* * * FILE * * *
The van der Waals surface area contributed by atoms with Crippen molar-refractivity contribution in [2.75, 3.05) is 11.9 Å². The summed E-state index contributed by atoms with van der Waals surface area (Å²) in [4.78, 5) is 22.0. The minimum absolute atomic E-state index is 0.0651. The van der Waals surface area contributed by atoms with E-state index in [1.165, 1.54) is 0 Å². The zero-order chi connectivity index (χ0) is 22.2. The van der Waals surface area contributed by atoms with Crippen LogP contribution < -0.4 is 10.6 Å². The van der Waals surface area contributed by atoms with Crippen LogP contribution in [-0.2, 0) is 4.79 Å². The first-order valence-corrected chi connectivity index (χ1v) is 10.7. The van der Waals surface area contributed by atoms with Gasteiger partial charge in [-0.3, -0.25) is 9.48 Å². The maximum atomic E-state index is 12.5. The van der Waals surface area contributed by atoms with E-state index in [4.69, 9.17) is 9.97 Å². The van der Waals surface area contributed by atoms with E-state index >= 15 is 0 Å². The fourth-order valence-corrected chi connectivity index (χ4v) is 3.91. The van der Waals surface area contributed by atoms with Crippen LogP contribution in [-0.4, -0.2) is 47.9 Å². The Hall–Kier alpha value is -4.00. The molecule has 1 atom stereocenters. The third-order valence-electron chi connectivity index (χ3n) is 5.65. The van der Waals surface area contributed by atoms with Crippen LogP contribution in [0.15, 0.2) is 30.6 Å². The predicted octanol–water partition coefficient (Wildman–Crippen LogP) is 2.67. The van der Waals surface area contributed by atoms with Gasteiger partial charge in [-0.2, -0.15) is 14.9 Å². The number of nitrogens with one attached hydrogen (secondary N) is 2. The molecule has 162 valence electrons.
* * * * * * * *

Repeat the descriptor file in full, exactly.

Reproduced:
The van der Waals surface area contributed by atoms with Crippen molar-refractivity contribution in [2.75, 3.05) is 11.9 Å². The summed E-state index contributed by atoms with van der Waals surface area (Å²) in [4.78, 5) is 22.0. The minimum absolute atomic E-state index is 0.0651. The van der Waals surface area contributed by atoms with E-state index in [1.165, 1.54) is 0 Å². The zero-order chi connectivity index (χ0) is 22.2. The van der Waals surface area contributed by atoms with Crippen LogP contribution < -0.4 is 10.6 Å². The van der Waals surface area contributed by atoms with Crippen LogP contribution in [-0.2, 0) is 4.79 Å². The first-order valence-corrected chi connectivity index (χ1v) is 10.7. The van der Waals surface area contributed by atoms with Gasteiger partial charge in [-0.3, -0.25) is 9.48 Å². The maximum atomic E-state index is 12.5. The van der Waals surface area contributed by atoms with E-state index in [4.69, 9.17) is 9.97 Å². The van der Waals surface area contributed by atoms with E-state index >= 15 is 0 Å². The fourth-order valence-corrected chi connectivity index (χ4v) is 3.91. The van der Waals surface area contributed by atoms with Crippen LogP contribution in [-0.4, -0.2) is 47.9 Å². The Hall–Kier alpha value is -4.00. The molecule has 1 atom stereocenters. The third-order valence-electron chi connectivity index (χ3n) is 5.65. The van der Waals surface area contributed by atoms with Crippen LogP contribution in [0.15, 0.2) is 30.6 Å². The predicted octanol–water partition coefficient (Wildman–Crippen LogP) is 2.67. The van der Waals surface area contributed by atoms with Gasteiger partial charge in [-0.2, -0.15) is 14.9 Å². The number of nitrogens with one attached hydrogen (secondary N) is 2. The molecule has 162 valence electrons.